In the 1950s, The Progressive dedicated itself to combating McCarthyism, although the magazine agreed that the U.S. government had the right to blacklist members of the Communist Party.The Progressive issued a special issue criticizing McCarthy, McCarthy: A Documented Record in 1954; sections from the issue were read aloud in the U.S. Senate, and it became the magazine's best-selling issue. The Progressive also criticized U.S. nuclear policy and clandestine CIA activity in this period.
In the 1960s, it was a platform for the American Civil Rights Movement, publishing the writing of Martin Luther King, Jr. five times, and publishing James Baldwin's open letter "My Dungeon Shook - Letter to my Nephew on the One Hundredth Anniversary of Emancipation", the first section of The Fire Next Time. The Progressive also devoted much of its articles to denouncing U.S. involvement in Indochina.
The Progressive opposed the Persian Gulf War, accusing the George H. W. Bush Administration of rejecting any options for peaceful negotiation of the crisis. While condemning Saddam Hussein's government for its abuse of human rights, it accused the Bush administration of hypocrisy for not taking action against other governments which also abused human rights. The magazine also argued against the second Iraq War.
In 1979, The Progressive gained national attention for its article by Howard Morland, "The H-bomb Secret: How we got it and why we're telling it", which the U.S. government suppressed for six months because it contained classified information. The magazine prevailed in a landmark First Amendment case of prior restraint, United States v. Progressive, Inc..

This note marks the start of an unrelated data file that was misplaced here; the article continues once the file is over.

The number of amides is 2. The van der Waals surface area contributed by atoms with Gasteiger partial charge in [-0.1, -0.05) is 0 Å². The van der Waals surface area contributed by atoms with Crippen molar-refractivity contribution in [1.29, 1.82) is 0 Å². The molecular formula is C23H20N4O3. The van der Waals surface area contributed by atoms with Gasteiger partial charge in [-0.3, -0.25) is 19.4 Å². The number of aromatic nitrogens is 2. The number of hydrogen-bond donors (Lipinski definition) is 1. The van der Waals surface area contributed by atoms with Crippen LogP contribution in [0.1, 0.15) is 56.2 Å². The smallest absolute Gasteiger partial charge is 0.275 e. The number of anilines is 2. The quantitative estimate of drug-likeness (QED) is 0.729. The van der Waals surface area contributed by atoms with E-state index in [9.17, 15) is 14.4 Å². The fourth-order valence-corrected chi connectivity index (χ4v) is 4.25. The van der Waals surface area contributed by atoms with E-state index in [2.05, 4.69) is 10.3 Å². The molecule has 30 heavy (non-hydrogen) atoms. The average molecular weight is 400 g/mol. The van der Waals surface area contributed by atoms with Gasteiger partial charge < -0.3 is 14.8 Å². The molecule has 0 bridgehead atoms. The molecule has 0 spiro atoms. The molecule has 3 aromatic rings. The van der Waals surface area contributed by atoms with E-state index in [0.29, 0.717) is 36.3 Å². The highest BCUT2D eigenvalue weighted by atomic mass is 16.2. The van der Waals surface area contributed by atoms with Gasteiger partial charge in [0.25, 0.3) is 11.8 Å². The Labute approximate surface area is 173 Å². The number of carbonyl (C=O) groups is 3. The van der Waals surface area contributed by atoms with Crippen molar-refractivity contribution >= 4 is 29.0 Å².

Located a few blocks from the Wisconsin State Capitol, The Progressive covered the protests that began in February 2011 in response to Governor Scott Walker's Wisconsin budget repair bill. Madison Magazine named The Progressive's political editor Ruth Conniff as one of its Editors' Choice in 2011 for her "frontline dispatches from inside and outside the State Capitol and the courtroom across the street".
For its 100th year in print, the magazine published a book featuring "some of the best writing in The Progressive from 1909 to 2009" titled Democracy in Print, published by the University of Wisconsin Press.
Although circulation had fallen to the level of 27,000 subscribers in 1999, by April 2004, following the Iraq War, circulation reached a record 65,000. By 2010, circulation had settled near 47,000.
Throughout the years, The Progressive has published articles by Jane Addams, James Baldwin, Louis Brandeis, Noam Chomsky, Clarence Darrow, John Kenneth Galbraith, Charles V. Hamilton, Nat Hentoff, Seymour Hersh, Molly Ivins, June Jordan, Helen Keller, Martin Luther King, Jr., Sidney Lens, Jack London, Milton Mayer, A.J. Muste, George Orwell, Marcus Raskin, Bertrand Russell, Edward Said, Carl Sandburg, Upton Sinclair, Lincoln Steffens, I.F. Stone, Norman Thomas, George Wald, James Wechsler and Howard Zinn. It has also published liberal politicians such as Russ Feingold, J. William Fulbright, Dennis Kucinich, George McGovern, Bernie Sanders, Adlai Stevenson, and Paul Wellstone.
The Progressive, an anti-Stalinist monthly